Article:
27 August 2019 – The inaugural SAFA National Women’s League (SNWL) kicked off in style this past weekend to much fanfare and enthusiasm, as the twelve best Sasol League teams in the country strutted their stuff at the Nike Football Training Centre in Pimville, Soweto.
Twenty-three goals were scored in a mere two days of action as the likes of Mamelodi Sundowns Ladies reminded everybody of their superb set of skills and overall prowess. Commentators, analysts and journalists hailed SAFA on keeping their promise to get the league off the ground.
With no relegation for two consecutive years and only promotion, the system is one that is designed to steadily grow the league.
SAFA Vice President Ria Ledwaba stated in 2018: “The system that will be employed will ensure that teams will have an opportunity to grow and stabilise. It is a positive system”.
The most vital aspect that should be taken from the past weekend’s action, however, is the importance of this national league and what it can do for women’s football in the country and indeed for South African football in general.
Such a league lays the platform for a number of benefits and advantages for women’s soccer in this country.
Firstly, it grants teams and indeed the regions and provinces that they hail from, the opportunity to be recognised both nationally and to an extent internationally, while also clearing the path to be recognised by national teams, at all levels.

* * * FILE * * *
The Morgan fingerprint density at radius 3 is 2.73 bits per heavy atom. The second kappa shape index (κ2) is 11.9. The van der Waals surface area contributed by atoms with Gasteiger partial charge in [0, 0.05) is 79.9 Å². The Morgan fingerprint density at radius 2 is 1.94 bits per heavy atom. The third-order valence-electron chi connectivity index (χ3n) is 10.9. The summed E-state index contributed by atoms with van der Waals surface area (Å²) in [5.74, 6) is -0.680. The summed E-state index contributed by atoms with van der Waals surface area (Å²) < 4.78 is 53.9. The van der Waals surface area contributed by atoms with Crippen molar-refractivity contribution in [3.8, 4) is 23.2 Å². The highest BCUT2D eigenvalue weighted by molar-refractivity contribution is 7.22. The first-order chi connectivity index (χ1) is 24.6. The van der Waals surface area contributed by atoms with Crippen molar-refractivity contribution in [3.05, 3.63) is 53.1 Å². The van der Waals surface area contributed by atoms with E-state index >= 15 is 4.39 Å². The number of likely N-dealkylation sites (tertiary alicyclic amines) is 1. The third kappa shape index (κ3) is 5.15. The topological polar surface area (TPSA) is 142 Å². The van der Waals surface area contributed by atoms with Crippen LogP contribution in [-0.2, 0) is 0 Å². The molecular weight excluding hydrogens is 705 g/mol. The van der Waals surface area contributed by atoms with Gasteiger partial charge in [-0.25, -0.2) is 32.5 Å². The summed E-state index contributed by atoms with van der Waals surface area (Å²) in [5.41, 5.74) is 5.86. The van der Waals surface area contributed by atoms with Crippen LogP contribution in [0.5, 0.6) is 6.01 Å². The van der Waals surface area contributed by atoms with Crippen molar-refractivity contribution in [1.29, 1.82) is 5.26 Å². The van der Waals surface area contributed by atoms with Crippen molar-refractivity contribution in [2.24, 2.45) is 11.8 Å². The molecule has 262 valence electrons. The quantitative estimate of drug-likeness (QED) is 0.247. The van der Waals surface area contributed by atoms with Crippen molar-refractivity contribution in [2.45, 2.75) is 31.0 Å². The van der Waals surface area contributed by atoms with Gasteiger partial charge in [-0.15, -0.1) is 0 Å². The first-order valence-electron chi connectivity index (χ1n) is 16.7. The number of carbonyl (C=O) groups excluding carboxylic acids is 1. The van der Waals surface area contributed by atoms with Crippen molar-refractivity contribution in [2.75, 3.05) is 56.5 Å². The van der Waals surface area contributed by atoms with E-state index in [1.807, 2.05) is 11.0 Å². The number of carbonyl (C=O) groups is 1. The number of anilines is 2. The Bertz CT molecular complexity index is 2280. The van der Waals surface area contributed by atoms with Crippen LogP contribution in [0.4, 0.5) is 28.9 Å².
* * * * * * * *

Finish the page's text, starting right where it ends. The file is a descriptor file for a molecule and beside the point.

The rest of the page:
A key issue is that women’s football does not gain the same attention, recognition, marketing and exposure that the men’s game enjoys. The national league solves this conundrum by shining the spotlight on talented females.
Secondly, such a league will by default spread the word on the women’s game and encourage aspiring young girls to take up the sport and reach the highest levels. It would show them that there is indeed a future in the sport if they are willing to work hard and put in the effort for an exciting alternative career path. It also offers a space for current players to grow in. It could be the big break that every top current player needs right now to reach their professional and personal goals.
These positives are merely the tip of the iceberg and the ripple effect of a national league shouldn’t be underestimated. Current Sasol club owners who fund teams with their own money will know that there is light at the end of the tunnel. All the effort and hard work put in by these coaches, players, administrators and match officials will be that much more recognised with the advent of such a league. The list goes on and on.
Even before the realization of this league, the success of South African national teams was already there for all to see, including a first ever world cup appearance by the senior team.
The female game is finally joining the elite echelons of their male counterparts and the powers-that-be should be lauded for turning this dream into a reality. The first season should be an interesting ride and the party has only just begun.